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John McCain: A View from the Hill© Marc Shapiro 2018


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Digital ISBN: 9781626014787


Print ISBN: 9781626014770


First Edition September 2018


Dedication


Drive, determination, bravery, passion, character and just plain true grit—are all traits we strive to possess in our lives. Some of us are persistent enough to hang onto them through the years—even decades—and they will be the things people remember us for long after we’re in the ground. Some of us lose our way and are blinded by temptation. John McCain is one of the former. If you’re looking for a role model to guide you through life, look no further than John McCain.


Table of Contents


Author’s Note: More Than Meets the Eye

Introduction: Thumbs Down

Chapter One: Mr. McCain Goes to Washington

Chapter Two: Reagan Country

Chapter Three: In the Public Eye

Chapter Four: A New Sheriff in Town

Chapter Five: Moving On

Chapter Six: See John Run

Chapter Seven: Run John Run

Chapter Eight: Unfinished Business

Chapter Nine: Third Term’s the Charm

Chapter Ten McCain Goes Fourth

Chapter Eleven: Ramping Up to ‘08

Chapter Twelve: Once More into The Breech

Chapter Thirteen: Fighting the Good Fight

Chapter Fourteen: Rules of Engagement

Chapter Fifteen: Playing the Game

Chapter Sixteen: Rough and Tumble

Chapter Seventeen: Back in the Ring

Chapter Eighteen: Body Blows

Chapter Nineteen: The Hard Way

Chapter Twenty: Go Gentle

Chapter Twenty-One: Into That Good Night

Chapter Twenty-Two: Last Days of Summer

Chapter Twenty-Three: Nearing the End of the Story

Chapter Twenty-Four: Plans

Chapter Twenty-Five: Rest in Peace

Epilogue: Last Words

Appendix

Sources



Author’s Note

More Than Meets the Eye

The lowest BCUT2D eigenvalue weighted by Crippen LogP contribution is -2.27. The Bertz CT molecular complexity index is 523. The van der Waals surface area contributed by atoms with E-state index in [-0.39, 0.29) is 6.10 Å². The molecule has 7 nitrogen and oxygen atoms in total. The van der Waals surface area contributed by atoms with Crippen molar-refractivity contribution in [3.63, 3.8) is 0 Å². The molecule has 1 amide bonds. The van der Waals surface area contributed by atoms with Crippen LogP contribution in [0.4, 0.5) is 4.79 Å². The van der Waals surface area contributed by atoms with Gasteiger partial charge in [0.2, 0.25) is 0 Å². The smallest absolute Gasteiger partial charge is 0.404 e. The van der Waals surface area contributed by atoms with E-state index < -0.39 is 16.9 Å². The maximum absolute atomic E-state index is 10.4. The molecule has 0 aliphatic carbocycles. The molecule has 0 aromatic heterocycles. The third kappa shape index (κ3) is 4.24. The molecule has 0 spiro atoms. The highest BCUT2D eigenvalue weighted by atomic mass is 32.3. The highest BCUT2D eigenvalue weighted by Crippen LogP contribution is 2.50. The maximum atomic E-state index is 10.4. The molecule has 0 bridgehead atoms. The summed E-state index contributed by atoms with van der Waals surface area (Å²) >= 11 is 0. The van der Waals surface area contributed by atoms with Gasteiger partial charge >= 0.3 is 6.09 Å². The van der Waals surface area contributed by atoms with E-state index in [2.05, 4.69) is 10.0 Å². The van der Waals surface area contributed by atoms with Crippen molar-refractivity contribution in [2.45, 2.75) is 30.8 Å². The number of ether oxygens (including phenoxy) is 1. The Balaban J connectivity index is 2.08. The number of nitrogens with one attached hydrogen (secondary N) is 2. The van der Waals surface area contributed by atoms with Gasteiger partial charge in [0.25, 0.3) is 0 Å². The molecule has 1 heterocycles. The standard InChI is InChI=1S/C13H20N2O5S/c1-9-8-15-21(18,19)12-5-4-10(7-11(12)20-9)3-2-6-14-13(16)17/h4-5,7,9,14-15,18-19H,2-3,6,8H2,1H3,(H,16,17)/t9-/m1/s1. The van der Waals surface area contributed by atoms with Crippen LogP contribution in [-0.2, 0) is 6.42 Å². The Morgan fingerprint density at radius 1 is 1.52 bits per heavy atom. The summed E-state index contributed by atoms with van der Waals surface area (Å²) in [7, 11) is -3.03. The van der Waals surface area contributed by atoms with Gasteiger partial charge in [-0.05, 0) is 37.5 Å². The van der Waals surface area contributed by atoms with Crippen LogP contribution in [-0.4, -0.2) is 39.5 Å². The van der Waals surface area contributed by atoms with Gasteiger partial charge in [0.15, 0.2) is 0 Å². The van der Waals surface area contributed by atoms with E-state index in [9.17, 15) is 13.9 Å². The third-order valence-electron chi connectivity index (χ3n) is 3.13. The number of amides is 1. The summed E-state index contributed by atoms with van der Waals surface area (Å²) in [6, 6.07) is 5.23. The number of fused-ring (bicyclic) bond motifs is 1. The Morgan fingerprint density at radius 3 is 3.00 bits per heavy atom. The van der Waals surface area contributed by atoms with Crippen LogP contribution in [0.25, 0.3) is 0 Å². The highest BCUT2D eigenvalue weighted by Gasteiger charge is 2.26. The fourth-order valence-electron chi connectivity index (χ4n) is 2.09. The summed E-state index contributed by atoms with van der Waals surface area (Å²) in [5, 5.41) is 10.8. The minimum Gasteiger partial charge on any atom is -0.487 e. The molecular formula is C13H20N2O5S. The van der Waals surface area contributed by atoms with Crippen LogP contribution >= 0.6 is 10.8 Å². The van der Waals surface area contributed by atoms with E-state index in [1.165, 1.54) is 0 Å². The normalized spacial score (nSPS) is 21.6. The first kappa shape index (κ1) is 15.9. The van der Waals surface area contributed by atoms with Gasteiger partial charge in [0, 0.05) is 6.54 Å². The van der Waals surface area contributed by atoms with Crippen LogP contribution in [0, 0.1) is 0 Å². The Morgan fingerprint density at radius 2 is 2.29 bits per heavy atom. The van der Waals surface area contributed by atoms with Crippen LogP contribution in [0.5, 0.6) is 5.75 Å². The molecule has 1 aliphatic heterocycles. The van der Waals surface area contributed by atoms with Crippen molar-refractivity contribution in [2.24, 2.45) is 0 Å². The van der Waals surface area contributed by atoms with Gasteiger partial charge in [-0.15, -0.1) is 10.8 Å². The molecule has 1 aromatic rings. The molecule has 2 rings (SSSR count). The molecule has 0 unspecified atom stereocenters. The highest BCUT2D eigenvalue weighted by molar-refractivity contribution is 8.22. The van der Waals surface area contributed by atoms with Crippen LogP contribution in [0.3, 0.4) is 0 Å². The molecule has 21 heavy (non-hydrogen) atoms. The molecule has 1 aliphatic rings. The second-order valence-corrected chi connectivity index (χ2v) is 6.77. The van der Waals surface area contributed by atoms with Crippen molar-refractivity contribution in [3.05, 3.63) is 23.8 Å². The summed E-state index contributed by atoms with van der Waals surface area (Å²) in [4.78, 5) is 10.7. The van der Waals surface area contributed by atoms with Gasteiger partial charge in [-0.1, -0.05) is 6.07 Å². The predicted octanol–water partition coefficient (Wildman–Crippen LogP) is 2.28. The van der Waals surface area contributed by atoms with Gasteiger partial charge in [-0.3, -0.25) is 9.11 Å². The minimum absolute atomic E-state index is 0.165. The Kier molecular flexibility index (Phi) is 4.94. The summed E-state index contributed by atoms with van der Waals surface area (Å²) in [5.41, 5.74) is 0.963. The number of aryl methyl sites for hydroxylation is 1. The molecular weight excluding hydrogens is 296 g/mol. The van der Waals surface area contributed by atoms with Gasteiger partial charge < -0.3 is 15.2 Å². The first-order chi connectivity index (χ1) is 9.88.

The chances are that even if you have had only a marginal interest in the passing political parade over the past two plus decades, you would know the basics of Senator John McCain’s life and times. Hard scrabble early days. War hero. Prisoner of war for six years in the infamous Hanoi Hilton. Veteran member of the Senate. Staunch conservative. Republican to the core. Republican presidential candidate. If you know that much, you’ve got the broad strokes of John McCain.

Thanks in large part to John McCain himself.

Over the years, McCain has proven himself prolific in chronicling the important times of his life, both good and bad as he saw them relating to the passing American parade. In several books that include Six Years In The Hanoi Hilton: An Extraordinary Story of Courage and Survival In Vietnam, John McCain: An American Odyssey and Faith of My Fathers: A Family Memoir, McCain has held nothing back in describing the moments that have shaped his life and times, often tugging at the emotional fabric of America and striking at sentimental longings for the good old days. So, in a very powerful sense, when it comes to John McCain, there are no real secrets.

But there are those aspects of the man’s life that have seldom been looked at in great depth, especially when it has come to his decades-long tenure helping to shape laws and policies that have impacted the lives of countless millions. This side of his work has been touched on in newspaper interviews and features that have offered brief insights into his character and the battles he has often waged in the halls of Congress.